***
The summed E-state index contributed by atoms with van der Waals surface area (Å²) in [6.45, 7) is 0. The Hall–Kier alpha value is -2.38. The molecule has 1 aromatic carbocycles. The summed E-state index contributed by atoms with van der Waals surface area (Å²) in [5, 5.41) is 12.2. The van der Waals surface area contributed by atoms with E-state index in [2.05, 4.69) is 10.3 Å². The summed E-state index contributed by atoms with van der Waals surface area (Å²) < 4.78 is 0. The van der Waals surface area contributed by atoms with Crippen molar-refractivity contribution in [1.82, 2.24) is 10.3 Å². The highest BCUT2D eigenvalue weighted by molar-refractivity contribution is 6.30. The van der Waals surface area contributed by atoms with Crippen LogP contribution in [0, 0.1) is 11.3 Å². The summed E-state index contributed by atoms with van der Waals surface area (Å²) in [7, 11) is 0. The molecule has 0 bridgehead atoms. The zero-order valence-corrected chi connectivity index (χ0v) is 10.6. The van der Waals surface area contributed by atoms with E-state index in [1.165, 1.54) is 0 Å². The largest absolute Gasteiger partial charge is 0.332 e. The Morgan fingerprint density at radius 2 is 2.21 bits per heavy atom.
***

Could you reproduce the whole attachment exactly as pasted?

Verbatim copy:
The summed E-state index contributed by atoms with van der Waals surface area (Å²) in [6.45, 7) is 0. The Hall–Kier alpha value is -2.38. The molecule has 1 aromatic carbocycles. The summed E-state index contributed by atoms with van der Waals surface area (Å²) in [5, 5.41) is 12.2. The van der Waals surface area contributed by atoms with E-state index in [2.05, 4.69) is 10.3 Å². The summed E-state index contributed by atoms with van der Waals surface area (Å²) < 4.78 is 0. The van der Waals surface area contributed by atoms with Crippen molar-refractivity contribution in [1.82, 2.24) is 10.3 Å². The highest BCUT2D eigenvalue weighted by molar-refractivity contribution is 6.30. The van der Waals surface area contributed by atoms with Crippen LogP contribution in [0, 0.1) is 11.3 Å². The summed E-state index contributed by atoms with van der Waals surface area (Å²) in [7, 11) is 0. The molecule has 0 bridgehead atoms. The zero-order valence-corrected chi connectivity index (χ0v) is 10.6. The van der Waals surface area contributed by atoms with E-state index in [1.165, 1.54) is 0 Å². The largest absolute Gasteiger partial charge is 0.332 e. The Morgan fingerprint density at radius 2 is 2.21 bits per heavy atom.